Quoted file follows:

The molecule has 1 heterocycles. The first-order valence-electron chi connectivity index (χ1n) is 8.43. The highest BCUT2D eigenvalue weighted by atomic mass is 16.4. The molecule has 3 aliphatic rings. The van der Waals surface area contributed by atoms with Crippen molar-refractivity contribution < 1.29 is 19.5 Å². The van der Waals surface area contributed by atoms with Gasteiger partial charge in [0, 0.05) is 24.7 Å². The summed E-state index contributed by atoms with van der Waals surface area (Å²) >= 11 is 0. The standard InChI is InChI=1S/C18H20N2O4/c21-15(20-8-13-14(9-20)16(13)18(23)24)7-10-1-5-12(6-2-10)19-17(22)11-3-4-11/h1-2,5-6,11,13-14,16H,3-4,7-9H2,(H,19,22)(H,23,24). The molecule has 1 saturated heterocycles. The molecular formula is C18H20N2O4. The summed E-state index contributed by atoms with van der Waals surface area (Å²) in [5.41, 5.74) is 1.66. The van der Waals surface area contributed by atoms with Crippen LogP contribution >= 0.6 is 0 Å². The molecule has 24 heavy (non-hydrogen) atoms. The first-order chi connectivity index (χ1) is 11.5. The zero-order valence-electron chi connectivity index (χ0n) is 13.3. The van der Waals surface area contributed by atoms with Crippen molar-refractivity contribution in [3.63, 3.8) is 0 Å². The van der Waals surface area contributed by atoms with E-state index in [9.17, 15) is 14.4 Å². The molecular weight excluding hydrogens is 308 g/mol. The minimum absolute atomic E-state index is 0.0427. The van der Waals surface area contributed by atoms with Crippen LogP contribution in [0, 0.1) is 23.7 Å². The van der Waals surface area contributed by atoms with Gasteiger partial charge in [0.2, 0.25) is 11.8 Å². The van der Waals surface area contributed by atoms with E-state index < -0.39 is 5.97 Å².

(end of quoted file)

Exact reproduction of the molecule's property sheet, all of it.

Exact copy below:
The molecule has 1 heterocycles. The first-order valence-electron chi connectivity index (χ1n) is 8.43. The highest BCUT2D eigenvalue weighted by atomic mass is 16.4. The molecule has 3 aliphatic rings. The van der Waals surface area contributed by atoms with Crippen molar-refractivity contribution < 1.29 is 19.5 Å². The van der Waals surface area contributed by atoms with Gasteiger partial charge in [0, 0.05) is 24.7 Å². The summed E-state index contributed by atoms with van der Waals surface area (Å²) >= 11 is 0. The standard InChI is InChI=1S/C18H20N2O4/c21-15(20-8-13-14(9-20)16(13)18(23)24)7-10-1-5-12(6-2-10)19-17(22)11-3-4-11/h1-2,5-6,11,13-14,16H,3-4,7-9H2,(H,19,22)(H,23,24). The molecule has 1 saturated heterocycles. The molecular formula is C18H20N2O4. The summed E-state index contributed by atoms with van der Waals surface area (Å²) in [5.41, 5.74) is 1.66. The van der Waals surface area contributed by atoms with Crippen LogP contribution >= 0.6 is 0 Å². The molecule has 24 heavy (non-hydrogen) atoms. The first-order chi connectivity index (χ1) is 11.5. The zero-order valence-electron chi connectivity index (χ0n) is 13.3. The van der Waals surface area contributed by atoms with Crippen molar-refractivity contribution in [3.63, 3.8) is 0 Å². The van der Waals surface area contributed by atoms with E-state index in [9.17, 15) is 14.4 Å². The molecular weight excluding hydrogens is 308 g/mol. The minimum absolute atomic E-state index is 0.0427. The van der Waals surface area contributed by atoms with Crippen LogP contribution in [0, 0.1) is 23.7 Å². The van der Waals surface area contributed by atoms with Gasteiger partial charge in [0.2, 0.25) is 11.8 Å². The van der Waals surface area contributed by atoms with E-state index < -0.39 is 5.97 Å².